American Airlines has now ditched heavy flight manuals and become the first major commercial carrier to introduce iPads to all of its cockpits in a move that is expected to save more than $1 million in fuel costs every year.
The company first began piloting (get it?) the scheme back in April, when it used Apple’s device alongside traditional paper manuals, which typically weigh around 35 pounds. Now those manuals have been phased out completely in favor of digital versions.
Over the last couple of years, one of the industries which has really been transformed by the iPad is the aviation industry, where pilots have all of a sudden been able to trade-in their bulky flight bags stuffed with fifty pounds worth of flight manuals and materials for light, thin iPads.
Using an iPad on a plane during takeoff is one of the biggest sins in the galaxy. Just ask Alec Baldwin. There hasn’t been much proof that it’s bad, but no one wants to test fate. The Federal Avaiation Administration is finally starting to relax on their electronics rules though.
American Airlines just became the first commercial carrier to get FAA approval to kit their pilots’ flight bags with iPads, and they get to use them in “all phases of flight.” I bet the pilots are stoked that they get play Angry Birds In Space during takeoff.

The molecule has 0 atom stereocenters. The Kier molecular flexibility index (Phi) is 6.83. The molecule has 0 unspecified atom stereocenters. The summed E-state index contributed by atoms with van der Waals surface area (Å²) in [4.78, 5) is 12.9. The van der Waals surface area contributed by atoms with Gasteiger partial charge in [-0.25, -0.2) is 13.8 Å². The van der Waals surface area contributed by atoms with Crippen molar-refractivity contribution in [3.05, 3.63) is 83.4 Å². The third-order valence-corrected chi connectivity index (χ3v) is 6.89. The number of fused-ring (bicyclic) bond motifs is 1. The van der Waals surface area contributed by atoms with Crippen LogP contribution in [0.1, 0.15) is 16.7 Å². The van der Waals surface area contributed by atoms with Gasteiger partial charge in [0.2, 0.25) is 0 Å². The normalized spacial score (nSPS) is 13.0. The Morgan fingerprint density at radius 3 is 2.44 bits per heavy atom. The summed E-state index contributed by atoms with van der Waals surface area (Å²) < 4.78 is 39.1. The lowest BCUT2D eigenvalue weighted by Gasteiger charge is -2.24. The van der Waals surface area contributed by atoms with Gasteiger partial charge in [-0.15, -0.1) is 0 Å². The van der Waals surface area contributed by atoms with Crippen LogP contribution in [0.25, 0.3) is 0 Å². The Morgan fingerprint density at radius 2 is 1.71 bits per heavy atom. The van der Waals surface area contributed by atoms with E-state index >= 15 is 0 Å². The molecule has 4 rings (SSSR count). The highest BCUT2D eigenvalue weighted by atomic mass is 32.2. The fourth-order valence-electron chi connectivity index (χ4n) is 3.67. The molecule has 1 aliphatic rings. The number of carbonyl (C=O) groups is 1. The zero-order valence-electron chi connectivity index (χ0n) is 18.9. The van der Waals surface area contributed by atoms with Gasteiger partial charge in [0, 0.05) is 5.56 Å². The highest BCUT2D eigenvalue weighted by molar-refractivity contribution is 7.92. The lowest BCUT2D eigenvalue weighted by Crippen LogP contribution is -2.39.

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From the cockpit to the squad car and everywhere in between, 2011 was the year the iPad became a part of business. Throughout the year, we’ve introduced a number of jobs that have adopted the iPad and we return to see how Apple’s tablet has reshaped industries big and small. In fact, the jet you take for your holiday travel may be co-piloted by the iPad 2.
American Airlines’ pilots will soon be able to exchange 35 pounds of charts and manuals for a 1.5 iPad. The airline becomes the world’s first to use the Apple tablet in the cockpit and throughout the flight, saving an estimated $1.2 million in fuel annually.
Like many of us, 30 Rock star Alec Baldwin has a love for Apple’s iPhone. He frequently uses the device to send messages to his Twitter followers, and his addiction, the popular word game Words With Friends, recently got him thrown off an American Airlines flight to New York.
When American Airlines announced that they were planning on phasing out the paper in-flight charts in the cockpit in favor of the iPad, some of us smelled a PR maneuver. How could a couple of breakable $500 tablets in each plane be cheaper or easier than just printing out some maps?
As it turns out, though, paper’s heavy… and merely by switching to the iPad in every plane, American Airlines could save up to $1.2 million every year in fuel costs alone.